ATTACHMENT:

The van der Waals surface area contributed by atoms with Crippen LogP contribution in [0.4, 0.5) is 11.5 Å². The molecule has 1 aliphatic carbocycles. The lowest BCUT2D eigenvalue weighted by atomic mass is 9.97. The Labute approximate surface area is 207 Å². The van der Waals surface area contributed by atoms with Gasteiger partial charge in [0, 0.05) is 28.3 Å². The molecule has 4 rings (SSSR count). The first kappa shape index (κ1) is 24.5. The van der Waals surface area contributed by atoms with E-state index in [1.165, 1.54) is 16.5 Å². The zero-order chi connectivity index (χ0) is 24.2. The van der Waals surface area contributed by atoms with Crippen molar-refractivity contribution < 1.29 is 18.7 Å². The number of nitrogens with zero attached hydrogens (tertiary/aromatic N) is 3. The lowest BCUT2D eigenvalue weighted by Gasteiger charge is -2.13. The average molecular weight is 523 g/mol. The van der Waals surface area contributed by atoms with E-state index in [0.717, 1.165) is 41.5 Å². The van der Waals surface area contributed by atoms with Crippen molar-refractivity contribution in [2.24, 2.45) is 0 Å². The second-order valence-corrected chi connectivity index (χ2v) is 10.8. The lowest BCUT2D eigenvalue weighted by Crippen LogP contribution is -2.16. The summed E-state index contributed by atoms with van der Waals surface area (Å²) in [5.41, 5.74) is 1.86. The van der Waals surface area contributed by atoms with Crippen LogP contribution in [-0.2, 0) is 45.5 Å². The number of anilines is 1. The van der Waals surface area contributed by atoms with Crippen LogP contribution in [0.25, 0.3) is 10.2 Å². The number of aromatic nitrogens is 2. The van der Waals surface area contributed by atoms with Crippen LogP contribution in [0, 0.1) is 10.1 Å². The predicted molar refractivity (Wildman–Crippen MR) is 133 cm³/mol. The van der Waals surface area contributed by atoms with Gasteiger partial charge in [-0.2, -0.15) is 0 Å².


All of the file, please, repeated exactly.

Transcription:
The van der Waals surface area contributed by atoms with Crippen LogP contribution in [0.4, 0.5) is 11.5 Å². The molecule has 1 aliphatic carbocycles. The lowest BCUT2D eigenvalue weighted by atomic mass is 9.97. The Labute approximate surface area is 207 Å². The van der Waals surface area contributed by atoms with Gasteiger partial charge in [0, 0.05) is 28.3 Å². The molecule has 4 rings (SSSR count). The first kappa shape index (κ1) is 24.5. The van der Waals surface area contributed by atoms with E-state index in [1.165, 1.54) is 16.5 Å². The zero-order chi connectivity index (χ0) is 24.2. The van der Waals surface area contributed by atoms with Crippen molar-refractivity contribution < 1.29 is 18.7 Å². The number of nitrogens with zero attached hydrogens (tertiary/aromatic N) is 3. The lowest BCUT2D eigenvalue weighted by Gasteiger charge is -2.13. The average molecular weight is 523 g/mol. The van der Waals surface area contributed by atoms with E-state index in [0.717, 1.165) is 41.5 Å². The van der Waals surface area contributed by atoms with Crippen molar-refractivity contribution in [2.24, 2.45) is 0 Å². The second-order valence-corrected chi connectivity index (χ2v) is 10.8. The lowest BCUT2D eigenvalue weighted by Crippen LogP contribution is -2.16. The summed E-state index contributed by atoms with van der Waals surface area (Å²) in [5.41, 5.74) is 1.86. The van der Waals surface area contributed by atoms with Crippen LogP contribution in [-0.2, 0) is 45.5 Å². The number of anilines is 1. The van der Waals surface area contributed by atoms with Crippen LogP contribution in [0.25, 0.3) is 10.2 Å². The number of aromatic nitrogens is 2. The van der Waals surface area contributed by atoms with Crippen LogP contribution in [0, 0.1) is 10.1 Å². The predicted molar refractivity (Wildman–Crippen MR) is 133 cm³/mol. The van der Waals surface area contributed by atoms with Gasteiger partial charge in [-0.2, -0.15) is 0 Å².